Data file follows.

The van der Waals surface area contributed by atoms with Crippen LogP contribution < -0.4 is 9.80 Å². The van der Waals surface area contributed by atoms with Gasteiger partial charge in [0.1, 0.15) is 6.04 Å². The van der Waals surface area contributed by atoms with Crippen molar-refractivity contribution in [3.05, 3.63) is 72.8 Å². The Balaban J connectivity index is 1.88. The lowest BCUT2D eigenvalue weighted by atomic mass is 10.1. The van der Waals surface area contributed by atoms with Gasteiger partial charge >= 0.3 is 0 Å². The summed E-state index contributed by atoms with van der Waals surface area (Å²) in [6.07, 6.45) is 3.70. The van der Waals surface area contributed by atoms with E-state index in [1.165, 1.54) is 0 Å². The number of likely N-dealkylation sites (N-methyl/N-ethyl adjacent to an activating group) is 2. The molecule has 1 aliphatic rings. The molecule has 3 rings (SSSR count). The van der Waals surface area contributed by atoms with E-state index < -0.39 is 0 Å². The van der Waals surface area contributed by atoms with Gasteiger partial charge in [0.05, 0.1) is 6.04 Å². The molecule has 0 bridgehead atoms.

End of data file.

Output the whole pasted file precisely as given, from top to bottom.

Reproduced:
The van der Waals surface area contributed by atoms with Crippen LogP contribution < -0.4 is 9.80 Å². The van der Waals surface area contributed by atoms with Gasteiger partial charge in [0.1, 0.15) is 6.04 Å². The van der Waals surface area contributed by atoms with Crippen molar-refractivity contribution in [3.05, 3.63) is 72.8 Å². The Balaban J connectivity index is 1.88. The lowest BCUT2D eigenvalue weighted by atomic mass is 10.1. The van der Waals surface area contributed by atoms with Gasteiger partial charge >= 0.3 is 0 Å². The summed E-state index contributed by atoms with van der Waals surface area (Å²) in [6.07, 6.45) is 3.70. The van der Waals surface area contributed by atoms with E-state index in [1.165, 1.54) is 0 Å². The number of likely N-dealkylation sites (N-methyl/N-ethyl adjacent to an activating group) is 2. The molecule has 1 aliphatic rings. The molecule has 3 rings (SSSR count). The van der Waals surface area contributed by atoms with E-state index < -0.39 is 0 Å². The van der Waals surface area contributed by atoms with Gasteiger partial charge in [0.05, 0.1) is 6.04 Å². The molecule has 0 bridgehead atoms.